As someone who has (via the internet) had to go through this kind of situation with a friend a few years back... Well done to the writers on how this has been handled. There is absolutely nothing weak about Buffy making such a choice, with all things taken into consideration. It was well reasoned, and it felt right for Buffy, in her situation. People seem to think this is a cheap getout of sorts for the plot... this is Joss. Do you honestly believe that this choice won't deeply affect Buffy long term..?

Actions have consequences. This is probably the most I've felt for Buffy in a long while.
Except, KOC, Buffy has, and has always had, a guilt complex of sorts. She isn't looking at this as a "for her" instance. She's looking at her situation and knows, without a doubt, that in the off chance she actually makes it through the pregnancy in tact (which, given her slaying, isn't terribly likely or safe at all), she has no means of giving this potential!child a decent life.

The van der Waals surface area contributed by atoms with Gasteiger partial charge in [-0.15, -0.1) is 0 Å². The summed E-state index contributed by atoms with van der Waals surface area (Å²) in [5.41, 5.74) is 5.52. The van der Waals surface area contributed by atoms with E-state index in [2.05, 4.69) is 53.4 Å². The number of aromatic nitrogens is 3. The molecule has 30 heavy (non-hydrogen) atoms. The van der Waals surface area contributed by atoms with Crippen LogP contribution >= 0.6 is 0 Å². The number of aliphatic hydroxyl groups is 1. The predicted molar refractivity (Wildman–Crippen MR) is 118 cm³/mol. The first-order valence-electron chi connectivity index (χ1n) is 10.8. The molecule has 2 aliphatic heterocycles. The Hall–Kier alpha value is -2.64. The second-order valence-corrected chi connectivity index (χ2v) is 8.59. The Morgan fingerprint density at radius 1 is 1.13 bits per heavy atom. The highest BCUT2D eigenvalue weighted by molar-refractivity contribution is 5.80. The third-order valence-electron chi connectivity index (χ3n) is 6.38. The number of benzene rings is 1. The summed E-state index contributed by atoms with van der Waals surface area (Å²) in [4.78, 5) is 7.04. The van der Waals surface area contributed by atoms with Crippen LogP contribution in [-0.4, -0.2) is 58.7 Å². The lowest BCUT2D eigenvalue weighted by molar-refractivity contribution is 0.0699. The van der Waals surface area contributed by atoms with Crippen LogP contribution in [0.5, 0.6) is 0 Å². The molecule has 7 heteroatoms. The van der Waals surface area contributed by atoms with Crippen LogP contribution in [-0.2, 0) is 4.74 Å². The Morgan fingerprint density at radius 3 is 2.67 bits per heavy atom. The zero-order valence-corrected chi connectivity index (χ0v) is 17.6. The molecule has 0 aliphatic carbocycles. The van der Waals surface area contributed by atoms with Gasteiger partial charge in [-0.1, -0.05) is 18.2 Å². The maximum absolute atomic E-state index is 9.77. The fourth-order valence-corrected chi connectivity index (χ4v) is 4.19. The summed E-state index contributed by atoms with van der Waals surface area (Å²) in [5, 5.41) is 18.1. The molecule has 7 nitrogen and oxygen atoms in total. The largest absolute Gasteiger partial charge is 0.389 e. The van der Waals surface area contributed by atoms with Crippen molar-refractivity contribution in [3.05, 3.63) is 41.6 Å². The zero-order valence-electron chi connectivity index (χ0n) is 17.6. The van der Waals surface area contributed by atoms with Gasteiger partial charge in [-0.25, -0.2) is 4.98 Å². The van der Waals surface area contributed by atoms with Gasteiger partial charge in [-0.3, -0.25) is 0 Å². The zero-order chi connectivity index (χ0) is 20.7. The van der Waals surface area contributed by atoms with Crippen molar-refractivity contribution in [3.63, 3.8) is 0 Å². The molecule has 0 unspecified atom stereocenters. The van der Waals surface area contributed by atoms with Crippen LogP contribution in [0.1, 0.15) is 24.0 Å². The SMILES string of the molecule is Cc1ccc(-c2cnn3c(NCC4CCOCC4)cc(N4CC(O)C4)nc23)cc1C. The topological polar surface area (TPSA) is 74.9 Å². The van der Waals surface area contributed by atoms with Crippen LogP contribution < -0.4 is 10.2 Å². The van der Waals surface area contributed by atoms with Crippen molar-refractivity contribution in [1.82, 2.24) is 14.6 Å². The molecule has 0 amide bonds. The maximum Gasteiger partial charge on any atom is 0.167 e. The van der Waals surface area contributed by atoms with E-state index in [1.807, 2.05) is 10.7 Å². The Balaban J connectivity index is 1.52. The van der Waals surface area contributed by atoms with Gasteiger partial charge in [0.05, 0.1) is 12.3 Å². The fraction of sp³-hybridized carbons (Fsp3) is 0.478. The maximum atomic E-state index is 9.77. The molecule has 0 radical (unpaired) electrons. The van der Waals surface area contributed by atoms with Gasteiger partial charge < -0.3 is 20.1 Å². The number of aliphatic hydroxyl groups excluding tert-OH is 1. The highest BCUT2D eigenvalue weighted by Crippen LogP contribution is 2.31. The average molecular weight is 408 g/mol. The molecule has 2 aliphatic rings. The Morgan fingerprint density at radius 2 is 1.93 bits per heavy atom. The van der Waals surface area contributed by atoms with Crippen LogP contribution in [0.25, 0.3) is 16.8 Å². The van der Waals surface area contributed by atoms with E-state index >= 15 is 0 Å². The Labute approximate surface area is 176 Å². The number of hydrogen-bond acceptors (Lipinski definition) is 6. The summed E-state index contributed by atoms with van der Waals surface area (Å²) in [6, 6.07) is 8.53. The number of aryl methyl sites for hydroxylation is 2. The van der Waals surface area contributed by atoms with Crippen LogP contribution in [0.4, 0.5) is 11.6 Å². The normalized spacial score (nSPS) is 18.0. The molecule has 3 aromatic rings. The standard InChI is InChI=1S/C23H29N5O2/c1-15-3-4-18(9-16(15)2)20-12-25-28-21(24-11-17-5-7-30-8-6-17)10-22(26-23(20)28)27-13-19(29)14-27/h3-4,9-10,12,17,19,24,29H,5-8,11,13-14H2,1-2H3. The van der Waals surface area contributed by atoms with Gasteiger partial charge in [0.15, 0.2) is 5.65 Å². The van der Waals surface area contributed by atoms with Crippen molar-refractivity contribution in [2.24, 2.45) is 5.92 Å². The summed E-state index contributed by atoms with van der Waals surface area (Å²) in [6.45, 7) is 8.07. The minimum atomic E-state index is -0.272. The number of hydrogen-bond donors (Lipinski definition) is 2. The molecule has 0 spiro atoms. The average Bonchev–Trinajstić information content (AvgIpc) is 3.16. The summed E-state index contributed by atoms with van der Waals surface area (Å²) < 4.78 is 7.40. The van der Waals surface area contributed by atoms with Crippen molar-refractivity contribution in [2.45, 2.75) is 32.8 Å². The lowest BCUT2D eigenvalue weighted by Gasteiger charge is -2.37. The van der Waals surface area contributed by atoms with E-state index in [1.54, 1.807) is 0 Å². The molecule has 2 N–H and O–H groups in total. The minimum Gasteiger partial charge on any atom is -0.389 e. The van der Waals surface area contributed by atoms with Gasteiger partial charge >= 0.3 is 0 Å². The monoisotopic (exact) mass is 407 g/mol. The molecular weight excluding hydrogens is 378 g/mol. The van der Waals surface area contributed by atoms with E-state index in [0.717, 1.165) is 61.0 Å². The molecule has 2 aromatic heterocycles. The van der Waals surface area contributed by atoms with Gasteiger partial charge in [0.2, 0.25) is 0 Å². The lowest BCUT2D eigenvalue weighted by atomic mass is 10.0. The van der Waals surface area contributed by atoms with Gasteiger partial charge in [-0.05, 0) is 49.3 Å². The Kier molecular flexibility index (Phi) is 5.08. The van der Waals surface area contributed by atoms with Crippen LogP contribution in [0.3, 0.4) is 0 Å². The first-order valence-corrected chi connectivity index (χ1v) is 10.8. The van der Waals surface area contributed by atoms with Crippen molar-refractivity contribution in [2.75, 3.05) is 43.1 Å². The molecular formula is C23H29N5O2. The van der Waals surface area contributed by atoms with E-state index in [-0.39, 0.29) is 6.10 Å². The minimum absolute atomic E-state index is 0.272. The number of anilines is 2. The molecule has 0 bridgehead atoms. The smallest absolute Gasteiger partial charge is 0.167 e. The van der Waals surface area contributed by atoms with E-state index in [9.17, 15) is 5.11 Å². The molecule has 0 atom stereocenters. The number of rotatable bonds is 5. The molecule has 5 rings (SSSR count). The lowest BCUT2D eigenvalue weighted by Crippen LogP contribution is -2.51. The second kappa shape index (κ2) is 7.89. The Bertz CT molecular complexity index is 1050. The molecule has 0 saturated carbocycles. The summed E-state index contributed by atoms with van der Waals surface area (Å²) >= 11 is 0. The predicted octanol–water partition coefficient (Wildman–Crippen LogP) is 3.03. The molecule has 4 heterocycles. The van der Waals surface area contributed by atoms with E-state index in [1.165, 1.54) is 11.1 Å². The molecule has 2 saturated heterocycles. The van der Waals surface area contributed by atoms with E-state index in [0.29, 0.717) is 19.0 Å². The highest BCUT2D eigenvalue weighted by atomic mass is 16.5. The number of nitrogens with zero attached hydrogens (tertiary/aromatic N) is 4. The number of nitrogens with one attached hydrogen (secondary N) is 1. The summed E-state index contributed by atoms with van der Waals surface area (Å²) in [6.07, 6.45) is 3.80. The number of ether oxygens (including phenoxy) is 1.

This IS Buffy. She's looking out for others before herself. It isn't about what she wants, or if she wants to leave "a mark in the world" (which, really, when's the last time she cared so much about that anyway?) This is about Buffy looking at her life and knowing this isn't something she can do right now.

Frankly, I find a lot of respect for Buffy for not only taking on this decision, but having the maturity to ask for help.
This panel set right here is what puts this as completely "in character" for me.